And reporting on the success of the SEC whistleblower program, and the whistleblower awards issued under it, will demonstrate to those thinking about blowing the whistle that there is an effective and efficient vehicle for submitting concerning information to the appropriate authorities.

Zac Arbitman is a senior associate at Youman & Caputo LLC.

The opinions expressed are those of the author(s) and do not necessarily reflect the views of the firm, its clients, or Portfolio Media Inc., or any of its or their respective affiliates. This article is for general information purposes and is not intended to be and should not be taken as legal advice.

[1] Dave Simpson, DOJ Antitrust Deputy Tells Of Financial Sector ‘Lean In’ Policy, Law360 (Oct. 14, 2020) available at https://www.law360.com/articles/1319815/doj-antitrust-deputy-tells-of-financial-sector-lean-in-policy.

[2] Michael Murray, The Muscular Role for Antitrust in Fintech, Financial Markets, and Banking: The Antitrust Division’s Decision to Lean In, at 2 (October 14, 2020), available at https://www.justice.gov/opa/speech/deputy-assistant-attorney-general-michael-murray-delivers-remarks-university-michigan-law.

[3] Id. at 16-18.

[4] Id. at 17-18.

[5] Id. at 17.

[6] Memorandum of Understanding between the Antitrust Division, Department of Justice, and the Securities and Exchange Commission relative to Cooperation with Respect to Promoting Competitive Conditions in the Securities Industry (June 22, 2020), available at https://www.sec.gov/files/ATR-SEC%20MOU-06-22-2020.pdf.

[7] Id.

[8] Michael Murray, The Muscular Role for Antitrust in Fintech, Financial Markets, and Banking: The Antitrust Division’s Decision to Lean In, at 18 (October 14, 2020), available at https://www.justice.gov/opa/speech/deputy-assistant-attorney-general-michael-murray-delivers-remarks-university-michigan-law.

[9] Id.

[10] Id. at 8.

[11] Id.

[12] Former Foreign Exchange Trader Sentenced To Prison For Price Fixing And Bid Rigging (Sept. 17, 2020), available at https://www.justice.gov/opa/pr/former-foreign-exchange-trader-sentenced-prison-price-fixing-and-bid-rigging.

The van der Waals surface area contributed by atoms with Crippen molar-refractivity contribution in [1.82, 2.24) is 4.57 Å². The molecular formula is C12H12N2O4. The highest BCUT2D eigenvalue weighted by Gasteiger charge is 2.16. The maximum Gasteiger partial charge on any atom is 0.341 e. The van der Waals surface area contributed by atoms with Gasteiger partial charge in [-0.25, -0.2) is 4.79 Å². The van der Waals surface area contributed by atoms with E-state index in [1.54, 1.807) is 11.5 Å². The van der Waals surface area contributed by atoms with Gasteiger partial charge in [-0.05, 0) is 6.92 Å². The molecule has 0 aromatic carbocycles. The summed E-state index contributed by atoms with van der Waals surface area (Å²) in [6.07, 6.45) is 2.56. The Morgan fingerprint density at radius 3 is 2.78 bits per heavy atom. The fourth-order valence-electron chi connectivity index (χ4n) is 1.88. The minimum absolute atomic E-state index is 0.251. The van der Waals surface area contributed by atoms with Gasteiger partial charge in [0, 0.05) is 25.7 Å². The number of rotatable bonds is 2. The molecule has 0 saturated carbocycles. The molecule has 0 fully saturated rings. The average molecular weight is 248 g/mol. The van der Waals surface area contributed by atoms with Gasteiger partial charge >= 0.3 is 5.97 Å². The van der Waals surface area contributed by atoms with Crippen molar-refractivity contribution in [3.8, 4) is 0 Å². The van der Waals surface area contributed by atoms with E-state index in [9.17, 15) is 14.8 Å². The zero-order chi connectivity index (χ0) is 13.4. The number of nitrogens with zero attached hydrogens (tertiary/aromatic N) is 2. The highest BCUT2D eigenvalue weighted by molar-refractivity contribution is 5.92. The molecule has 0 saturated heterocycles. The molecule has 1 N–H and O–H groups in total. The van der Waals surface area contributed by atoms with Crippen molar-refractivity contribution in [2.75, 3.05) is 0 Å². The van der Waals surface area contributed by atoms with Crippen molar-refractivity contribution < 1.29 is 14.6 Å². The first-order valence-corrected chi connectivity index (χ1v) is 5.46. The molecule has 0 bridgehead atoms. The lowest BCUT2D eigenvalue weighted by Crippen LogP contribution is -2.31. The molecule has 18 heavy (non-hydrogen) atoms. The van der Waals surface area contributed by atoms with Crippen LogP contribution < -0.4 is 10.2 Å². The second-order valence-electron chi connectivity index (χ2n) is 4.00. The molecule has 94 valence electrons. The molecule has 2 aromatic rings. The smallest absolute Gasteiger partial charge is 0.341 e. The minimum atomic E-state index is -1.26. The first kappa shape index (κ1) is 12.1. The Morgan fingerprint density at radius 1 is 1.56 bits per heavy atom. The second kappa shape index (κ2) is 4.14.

[13] Id.

[14] Id.

[15] Id.

[16] Id.

[17] Michael Murray, The Muscular Role for Antitrust in Fintech, Financial Markets, and Banking: The Antitrust Division’s Decision to Lean In, at 9 (October 14, 2020), available at https://www.justice.gov/opa/speech/deputy-assistant-attorney-general-michael-murray-delivers-remarks-university-michigan-law.

[18] Second New York Broker-Dealer Pleads Guilty To Rigging Bids for Financial Instruments in Violation of Antitrust Law (June 14, 2019), available at https://www.justice.gov/opa/pr/second-new-york-broker-dealer-pleads-guilty-rigging-bids-financial-instruments-violation.

[19] Former Financial Services Executive Pleads Guilty to Rigging Bids for Financial Instruments in Violation of Antitrust Law (Nov. 14, 2019), available at https://www.justice.gov/opa/pr/former-financial-services-executive-pleads-guilty-rigging-bids-financial-instruments-0; Former Financial Services Executive Pleads Guilty to Rigging Bids for Financial Instruments in Violation of Antitrust Law (June 27, 2019), available at https://www.justice.gov/opa/pr/former-financial-services-executive-pleads-guilty-rigging-bids-financial-instruments.

[20] 17 C.F.R. § 240.21F-6.

[21] 17 C.F.R. § 240.21F-6(a)(3).

[22] 17 C.F.R. § 240.21F-6(a)(3)(i-iv).

[23] Order Determining Whistleblower Award Claims, File No. 2021-11 (S.E.C. December 1, 2020), available at https://www.sec.gov/rules/other/2020/34-90537.pdf.

[24] Id.